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Henry Jenkes was Fellow of Gonville and Caius College (Cambridge). He was an inactive Fellow (1674) of the Royal Society, and published a guide to Christian morality, called The Christian Tutor, or, a Free and Rational Discourse of the Sovereign Good and Happiness of Man …, London, 1683. See: ODNB.
On January 9, 1675, Oliver Doiley sent out a letter to Jenkes to inform him that he had been acquainted with the fact that ‘Spinoza, the author of the impious Tractatus theologico-politicus’ had reacted most disappointedly when hearing that his treatise was the object of careful condemnation in England. Apparently, Doiley writes to Jenkes, Spinoza is reported of having been shocked by the fact that even someone illustrious as Boyle had responded contemptuously to the book:
I have learned that Spinoza, the author of the impious ‘Tractatus theologico-politicus’, has heard not without surprise and confusion that in England his tract is unanimously rejected by all. He thought it especially unpleasant that the renowned philosopher Robert Boyle judges unfavourably about his treatise. Apparently, he had foolishly counted on the applause of eminent philosophers. We truly congratulate England that it generates and breeds no profane philosophers, but Christian [philosophers] for who we pray all the best from the father of lights.
Source: Doiley to Jenkes, 9 January 1675; quoted in De Boer, 1916, p. 334.
If Spinoza ever made such a bitter comment about the over-all negative reception of his treatise in England, especially by Boyle, either in a personal encounter or in a written communication to someone, is unknown. In any case, Jenkes post off a reply to Doiley’s letter (30 December 1674/9 January 1675) in reaction to his remark about the general disapproval of Spinoza’s treatise in Britain. He fully agrees with his correspondent that the book encounters broad resistance and adds to this that he is not at the least surprised to learn about Spinoza’s utter disappointment about the rejection of his work. The book, Jenkes comments, met with fierce opposition ‘in our Academy’ (Gresham College presumably) and there as many observant adversaries to it as it has pious Christian readers. He also tells Doiley that he had tried to read that ‘infamous book’ without any prejudice, but that he only had discovered in it a cleverly masked concept to bring down the foundations of religion. Since the author had professed himself once as a ‘Cartesian scientist’, Jenkes argues, I hope for him that he realises his grave errors:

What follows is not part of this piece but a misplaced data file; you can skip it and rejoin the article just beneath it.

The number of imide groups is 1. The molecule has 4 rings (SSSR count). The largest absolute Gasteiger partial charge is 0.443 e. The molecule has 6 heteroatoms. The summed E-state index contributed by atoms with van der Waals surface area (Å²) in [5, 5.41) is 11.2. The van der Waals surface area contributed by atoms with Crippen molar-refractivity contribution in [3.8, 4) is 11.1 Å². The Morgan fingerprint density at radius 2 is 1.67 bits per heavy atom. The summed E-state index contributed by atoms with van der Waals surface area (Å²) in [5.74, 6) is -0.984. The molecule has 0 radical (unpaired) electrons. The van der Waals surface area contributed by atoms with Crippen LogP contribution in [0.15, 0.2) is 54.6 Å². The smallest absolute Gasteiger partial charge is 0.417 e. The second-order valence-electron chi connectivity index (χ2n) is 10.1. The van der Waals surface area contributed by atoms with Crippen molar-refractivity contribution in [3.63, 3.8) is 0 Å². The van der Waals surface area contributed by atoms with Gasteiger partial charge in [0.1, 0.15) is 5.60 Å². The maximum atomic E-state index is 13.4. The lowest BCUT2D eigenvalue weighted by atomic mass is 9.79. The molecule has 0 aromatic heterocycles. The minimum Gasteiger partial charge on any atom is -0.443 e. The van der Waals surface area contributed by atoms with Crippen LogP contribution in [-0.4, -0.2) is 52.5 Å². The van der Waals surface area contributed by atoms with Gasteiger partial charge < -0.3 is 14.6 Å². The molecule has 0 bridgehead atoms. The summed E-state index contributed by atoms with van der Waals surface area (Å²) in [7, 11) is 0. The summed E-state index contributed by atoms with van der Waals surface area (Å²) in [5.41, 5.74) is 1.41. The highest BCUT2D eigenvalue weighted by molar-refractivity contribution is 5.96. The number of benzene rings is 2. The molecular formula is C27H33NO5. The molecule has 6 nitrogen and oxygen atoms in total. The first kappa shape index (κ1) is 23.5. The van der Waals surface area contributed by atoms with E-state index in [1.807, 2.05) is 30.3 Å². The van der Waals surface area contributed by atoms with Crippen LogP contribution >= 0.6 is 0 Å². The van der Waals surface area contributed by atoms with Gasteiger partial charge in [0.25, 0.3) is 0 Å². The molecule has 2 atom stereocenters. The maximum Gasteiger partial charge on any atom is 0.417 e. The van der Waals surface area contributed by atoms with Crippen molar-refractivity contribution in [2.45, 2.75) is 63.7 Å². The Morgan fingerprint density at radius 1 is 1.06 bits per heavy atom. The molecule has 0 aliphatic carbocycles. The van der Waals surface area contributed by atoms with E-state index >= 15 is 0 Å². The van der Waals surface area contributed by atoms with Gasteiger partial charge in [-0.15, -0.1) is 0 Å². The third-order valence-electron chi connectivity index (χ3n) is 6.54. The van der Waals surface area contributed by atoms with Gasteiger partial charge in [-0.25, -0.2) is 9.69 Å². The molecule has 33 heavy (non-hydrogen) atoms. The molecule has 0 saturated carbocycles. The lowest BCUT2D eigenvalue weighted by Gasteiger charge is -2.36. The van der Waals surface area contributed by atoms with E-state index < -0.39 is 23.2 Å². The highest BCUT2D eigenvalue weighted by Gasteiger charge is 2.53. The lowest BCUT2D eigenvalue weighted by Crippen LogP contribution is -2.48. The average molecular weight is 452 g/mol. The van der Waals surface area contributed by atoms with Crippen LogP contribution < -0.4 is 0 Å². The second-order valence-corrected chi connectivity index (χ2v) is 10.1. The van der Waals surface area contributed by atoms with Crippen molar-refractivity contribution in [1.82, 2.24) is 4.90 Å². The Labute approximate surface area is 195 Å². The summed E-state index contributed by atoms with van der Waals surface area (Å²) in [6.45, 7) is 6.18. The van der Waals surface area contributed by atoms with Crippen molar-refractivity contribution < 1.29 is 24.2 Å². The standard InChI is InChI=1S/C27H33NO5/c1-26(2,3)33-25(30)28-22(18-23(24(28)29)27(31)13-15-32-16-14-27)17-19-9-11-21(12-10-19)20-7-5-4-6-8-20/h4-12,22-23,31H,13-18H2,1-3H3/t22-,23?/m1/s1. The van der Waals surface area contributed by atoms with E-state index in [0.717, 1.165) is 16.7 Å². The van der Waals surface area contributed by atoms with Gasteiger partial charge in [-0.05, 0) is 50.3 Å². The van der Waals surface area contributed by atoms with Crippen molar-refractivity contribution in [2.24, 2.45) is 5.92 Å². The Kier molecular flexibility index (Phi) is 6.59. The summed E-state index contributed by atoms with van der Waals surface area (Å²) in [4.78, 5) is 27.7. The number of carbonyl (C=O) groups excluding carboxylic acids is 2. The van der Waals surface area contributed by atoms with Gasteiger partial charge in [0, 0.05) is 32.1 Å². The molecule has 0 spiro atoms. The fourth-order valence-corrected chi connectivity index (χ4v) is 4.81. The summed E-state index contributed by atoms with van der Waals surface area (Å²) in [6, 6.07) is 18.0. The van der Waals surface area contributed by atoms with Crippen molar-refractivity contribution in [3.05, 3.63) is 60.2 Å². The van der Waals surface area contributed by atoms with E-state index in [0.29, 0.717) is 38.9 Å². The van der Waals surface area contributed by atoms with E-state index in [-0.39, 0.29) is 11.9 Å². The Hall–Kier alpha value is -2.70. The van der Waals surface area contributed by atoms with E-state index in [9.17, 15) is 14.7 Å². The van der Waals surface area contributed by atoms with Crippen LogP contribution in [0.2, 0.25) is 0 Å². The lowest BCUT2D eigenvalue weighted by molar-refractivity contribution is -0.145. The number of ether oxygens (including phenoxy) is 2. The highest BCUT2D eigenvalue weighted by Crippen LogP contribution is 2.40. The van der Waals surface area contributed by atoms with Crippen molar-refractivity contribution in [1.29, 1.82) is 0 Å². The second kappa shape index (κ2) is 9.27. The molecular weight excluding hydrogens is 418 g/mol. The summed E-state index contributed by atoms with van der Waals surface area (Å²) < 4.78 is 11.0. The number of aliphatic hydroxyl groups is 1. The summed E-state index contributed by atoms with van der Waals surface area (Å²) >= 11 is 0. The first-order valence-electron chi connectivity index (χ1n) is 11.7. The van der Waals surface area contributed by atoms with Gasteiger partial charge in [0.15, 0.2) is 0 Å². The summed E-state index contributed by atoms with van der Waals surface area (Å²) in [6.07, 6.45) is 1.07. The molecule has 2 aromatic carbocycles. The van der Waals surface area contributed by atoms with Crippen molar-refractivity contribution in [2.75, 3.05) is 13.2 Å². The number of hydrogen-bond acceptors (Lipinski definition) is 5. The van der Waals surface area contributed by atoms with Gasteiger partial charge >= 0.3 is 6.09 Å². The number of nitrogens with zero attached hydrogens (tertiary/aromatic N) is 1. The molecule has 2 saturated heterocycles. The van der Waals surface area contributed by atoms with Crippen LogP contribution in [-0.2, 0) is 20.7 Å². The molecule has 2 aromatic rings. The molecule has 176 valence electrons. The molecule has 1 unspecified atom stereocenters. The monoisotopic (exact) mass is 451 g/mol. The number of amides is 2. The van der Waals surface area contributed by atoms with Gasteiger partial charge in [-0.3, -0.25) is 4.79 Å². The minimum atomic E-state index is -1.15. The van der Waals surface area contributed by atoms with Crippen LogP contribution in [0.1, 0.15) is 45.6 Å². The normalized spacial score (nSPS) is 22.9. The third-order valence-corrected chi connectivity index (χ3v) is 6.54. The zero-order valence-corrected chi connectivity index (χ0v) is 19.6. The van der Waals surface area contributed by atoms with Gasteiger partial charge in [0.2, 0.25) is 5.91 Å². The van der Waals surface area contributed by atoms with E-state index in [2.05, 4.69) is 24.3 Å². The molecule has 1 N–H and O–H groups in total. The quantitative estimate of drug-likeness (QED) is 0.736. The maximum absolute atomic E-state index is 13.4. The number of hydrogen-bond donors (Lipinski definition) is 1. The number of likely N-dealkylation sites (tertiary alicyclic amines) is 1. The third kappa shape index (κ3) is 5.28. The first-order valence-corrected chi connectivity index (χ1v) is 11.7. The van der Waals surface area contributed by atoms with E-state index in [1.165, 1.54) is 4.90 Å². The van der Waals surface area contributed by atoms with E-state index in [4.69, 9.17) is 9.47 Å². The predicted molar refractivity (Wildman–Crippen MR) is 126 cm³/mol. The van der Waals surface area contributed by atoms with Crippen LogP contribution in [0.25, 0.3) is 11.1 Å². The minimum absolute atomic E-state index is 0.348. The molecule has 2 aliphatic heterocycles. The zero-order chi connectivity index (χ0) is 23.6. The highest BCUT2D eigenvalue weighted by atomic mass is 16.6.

Regarding the author of the ‘Theological-Political Treatise’, B. Spinoza, it does not surprise me that he takes it ill, that his book is not valued at all. It is certain in what you write, because the work has in our academy as many adversaries as it has pious and sincere Christian readers. I have at least, although I read his infamous book with the greatest attention, without prejudice or evil will, found nothing else than an ongoing effort (albeit cunningly) to undermine and tear away the foundations of revealed religion. But it all in vain. May the God of light the eyes of his mind, that he sees his errors and come to his senses. Because he once used to declare himself a Cartesian scientist I cannot refrain from wishing him a better mind. Was he but a Christian, or that he never had become the author of ‘Theological-Political Treatise’.
Source: quoted in De Boer, 1916, p. 335.